Allaire unveils e-commerce initiative

The software firm launches a new offensive against Microsoft and others as it tries to gain a bigger share of the e-commerce software market.

3 min read
Allaire today launched a new offensive against Microsoft and other software makers as it tries to gain a bigger share of the e-commerce software market.

The software firm today announced a new product strategy it hopes will give businesses all the technology they need to build and manage e-commerce Web sites that link customers, partners and employees.

Allaire competes against Microsoft, Sun-Netscape Alliance, BEA Systems, IBM and dozens of others in the lucrative e-commerce software market.

Allaire executives said today the company is piecing together its own Web software with technology it has acquired in the past year to turn the company into a one-stop shop for e-commerce.

Like its competitors, Allaire builds application servers, technology that runs business software and handles the transactions, such as a Web surfer's request to buy products online. But now the companies are branching out and adding more e-commerce features, such as tools for Web publishing and managing Web content.

"The hot thing was application servers last year, now 'platforms' is the sell," said Jeremy Allaire, vice president of technology at Allaire.

Gartner Group analyst Daryl Plummer said Allaire's strategy to create a family of e-commerce software products is a smart move.

"Allaire is very popular, but their popularity won't last if they don't go to a complete package," Plummer said.

Allaire, one of the market leaders in application servers, said it will soon release a new application server that supports Sun Microsystems' latest version of Java, which includes the Enterprise JavaBeans programming model.

The application server, which includes Java technology from its purchase of Valto Systems and Live Software, will ship in the second quarter of 2000.

Allaire today said it acquired technology that will improve its Spectra software, which lets businesses build and manage Web-based content. Spectra includes e-commerce software, such as shopping carts and credit-card authorization, and personalization software, which profiles Web surfers and targets information based on their interests.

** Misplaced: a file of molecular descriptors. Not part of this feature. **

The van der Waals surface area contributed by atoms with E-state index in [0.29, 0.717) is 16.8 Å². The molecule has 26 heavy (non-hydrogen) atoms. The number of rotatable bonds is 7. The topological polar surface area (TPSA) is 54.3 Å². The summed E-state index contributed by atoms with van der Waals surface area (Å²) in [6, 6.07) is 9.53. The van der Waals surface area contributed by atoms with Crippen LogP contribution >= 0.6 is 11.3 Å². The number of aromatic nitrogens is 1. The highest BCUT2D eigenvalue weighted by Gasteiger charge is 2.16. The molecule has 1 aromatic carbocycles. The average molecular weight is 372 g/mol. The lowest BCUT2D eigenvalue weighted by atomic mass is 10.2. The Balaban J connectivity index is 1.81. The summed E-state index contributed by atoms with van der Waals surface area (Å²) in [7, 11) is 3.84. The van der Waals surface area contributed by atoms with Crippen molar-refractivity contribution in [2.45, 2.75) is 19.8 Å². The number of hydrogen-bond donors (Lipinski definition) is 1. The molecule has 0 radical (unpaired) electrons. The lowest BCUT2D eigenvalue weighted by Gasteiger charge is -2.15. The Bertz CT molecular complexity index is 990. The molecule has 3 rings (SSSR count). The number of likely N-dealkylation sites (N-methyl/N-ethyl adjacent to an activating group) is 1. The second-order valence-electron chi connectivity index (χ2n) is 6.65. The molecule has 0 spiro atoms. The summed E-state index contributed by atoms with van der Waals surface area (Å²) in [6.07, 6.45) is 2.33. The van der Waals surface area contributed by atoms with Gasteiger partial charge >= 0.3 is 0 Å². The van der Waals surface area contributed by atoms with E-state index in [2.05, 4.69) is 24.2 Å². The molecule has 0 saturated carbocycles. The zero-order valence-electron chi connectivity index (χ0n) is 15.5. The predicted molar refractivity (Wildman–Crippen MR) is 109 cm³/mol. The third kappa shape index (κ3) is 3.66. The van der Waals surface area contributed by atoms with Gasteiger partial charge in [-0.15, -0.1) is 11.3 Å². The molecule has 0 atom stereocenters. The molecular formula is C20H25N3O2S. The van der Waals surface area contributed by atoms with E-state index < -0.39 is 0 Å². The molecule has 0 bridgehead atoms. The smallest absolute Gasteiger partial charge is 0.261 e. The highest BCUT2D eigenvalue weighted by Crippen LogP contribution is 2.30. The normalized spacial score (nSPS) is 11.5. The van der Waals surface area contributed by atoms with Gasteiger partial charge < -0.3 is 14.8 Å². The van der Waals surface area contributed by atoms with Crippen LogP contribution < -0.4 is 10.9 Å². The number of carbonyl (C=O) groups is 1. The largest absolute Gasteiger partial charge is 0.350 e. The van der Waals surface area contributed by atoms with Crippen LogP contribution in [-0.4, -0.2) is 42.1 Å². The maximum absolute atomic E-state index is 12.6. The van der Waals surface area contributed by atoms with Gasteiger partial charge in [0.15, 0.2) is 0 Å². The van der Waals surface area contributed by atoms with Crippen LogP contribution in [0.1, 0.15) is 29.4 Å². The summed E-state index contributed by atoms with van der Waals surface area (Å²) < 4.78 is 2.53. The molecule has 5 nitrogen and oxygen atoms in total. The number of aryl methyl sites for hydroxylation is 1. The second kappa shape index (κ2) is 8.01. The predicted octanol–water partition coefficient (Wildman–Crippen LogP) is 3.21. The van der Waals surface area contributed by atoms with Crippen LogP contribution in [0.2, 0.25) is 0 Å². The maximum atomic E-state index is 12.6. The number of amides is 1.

The company today bought technology from Bowne Internet Solutions that will allow Allaire to add more personalization features into Spectra, allowing businesses to create a better profile of customers and better reports on their customers' preferences. Allaire did not disclose financial details.

Allaire is also tying its visual development tools, such as its HomeSite Web page development software, as part of Spectra.

To round out its offerings, the company in the next 12 to 18 months will also release Web systems management software that will allow businesses to monitor the health of their Web sites. Allaire also is developing an XML integration server, software that will allow companies to tie their business software together.

XML, or Extensible Markup Language, is a Web standard for exchanging data. Microsoft, Oracle, Bluestone Software and others are all selling or developing XML integration servers.

The software allows business applications to communicate with each other, regardless of which operating system they run on or where they're located. With the explosion of e-business, companies are trying to build Web sites that link their customers, partners, suppliers and employees. But to do so, they need to integrate business programs never meant to work with each other, such as mainframe software and human resources and financial applications.